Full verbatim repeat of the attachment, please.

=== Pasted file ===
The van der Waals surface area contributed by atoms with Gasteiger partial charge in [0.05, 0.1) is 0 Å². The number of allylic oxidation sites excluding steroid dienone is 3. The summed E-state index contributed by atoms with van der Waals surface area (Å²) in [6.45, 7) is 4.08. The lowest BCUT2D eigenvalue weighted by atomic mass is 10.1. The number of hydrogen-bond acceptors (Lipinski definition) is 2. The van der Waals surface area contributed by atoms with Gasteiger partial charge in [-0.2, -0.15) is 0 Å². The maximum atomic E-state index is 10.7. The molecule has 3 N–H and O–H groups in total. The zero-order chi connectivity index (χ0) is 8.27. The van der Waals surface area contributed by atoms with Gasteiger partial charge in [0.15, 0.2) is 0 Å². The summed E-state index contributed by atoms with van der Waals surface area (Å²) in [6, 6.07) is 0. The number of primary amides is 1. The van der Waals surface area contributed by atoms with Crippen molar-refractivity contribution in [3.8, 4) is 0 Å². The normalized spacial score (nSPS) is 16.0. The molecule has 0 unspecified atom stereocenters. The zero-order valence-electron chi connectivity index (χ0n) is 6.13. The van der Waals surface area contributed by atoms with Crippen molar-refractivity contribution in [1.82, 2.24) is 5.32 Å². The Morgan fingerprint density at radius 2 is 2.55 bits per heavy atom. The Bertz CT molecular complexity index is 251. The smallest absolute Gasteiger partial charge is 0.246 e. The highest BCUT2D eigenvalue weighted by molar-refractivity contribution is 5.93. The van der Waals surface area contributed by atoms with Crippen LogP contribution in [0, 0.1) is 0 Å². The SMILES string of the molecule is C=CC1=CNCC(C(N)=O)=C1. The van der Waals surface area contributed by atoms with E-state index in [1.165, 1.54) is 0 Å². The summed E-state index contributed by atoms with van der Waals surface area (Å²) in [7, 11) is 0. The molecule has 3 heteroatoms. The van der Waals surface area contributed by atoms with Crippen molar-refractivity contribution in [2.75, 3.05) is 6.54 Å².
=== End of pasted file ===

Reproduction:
The van der Waals surface area contributed by atoms with Gasteiger partial charge in [0.05, 0.1) is 0 Å². The number of allylic oxidation sites excluding steroid dienone is 3. The summed E-state index contributed by atoms with van der Waals surface area (Å²) in [6.45, 7) is 4.08. The lowest BCUT2D eigenvalue weighted by atomic mass is 10.1. The number of hydrogen-bond acceptors (Lipinski definition) is 2. The van der Waals surface area contributed by atoms with Gasteiger partial charge in [-0.2, -0.15) is 0 Å². The maximum atomic E-state index is 10.7. The molecule has 3 N–H and O–H groups in total. The zero-order chi connectivity index (χ0) is 8.27. The van der Waals surface area contributed by atoms with Gasteiger partial charge in [0.15, 0.2) is 0 Å². The summed E-state index contributed by atoms with van der Waals surface area (Å²) in [6, 6.07) is 0. The number of primary amides is 1. The van der Waals surface area contributed by atoms with Crippen molar-refractivity contribution in [3.8, 4) is 0 Å². The normalized spacial score (nSPS) is 16.0. The molecule has 0 unspecified atom stereocenters. The zero-order valence-electron chi connectivity index (χ0n) is 6.13. The van der Waals surface area contributed by atoms with Crippen molar-refractivity contribution in [1.82, 2.24) is 5.32 Å². The Morgan fingerprint density at radius 2 is 2.55 bits per heavy atom. The Bertz CT molecular complexity index is 251. The smallest absolute Gasteiger partial charge is 0.246 e. The highest BCUT2D eigenvalue weighted by molar-refractivity contribution is 5.93. The van der Waals surface area contributed by atoms with Crippen LogP contribution in [0, 0.1) is 0 Å². The SMILES string of the molecule is C=CC1=CNCC(C(N)=O)=C1. The van der Waals surface area contributed by atoms with E-state index in [1.165, 1.54) is 0 Å². The summed E-state index contributed by atoms with van der Waals surface area (Å²) in [7, 11) is 0. The molecule has 3 heteroatoms. The van der Waals surface area contributed by atoms with Crippen molar-refractivity contribution in [2.75, 3.05) is 6.54 Å².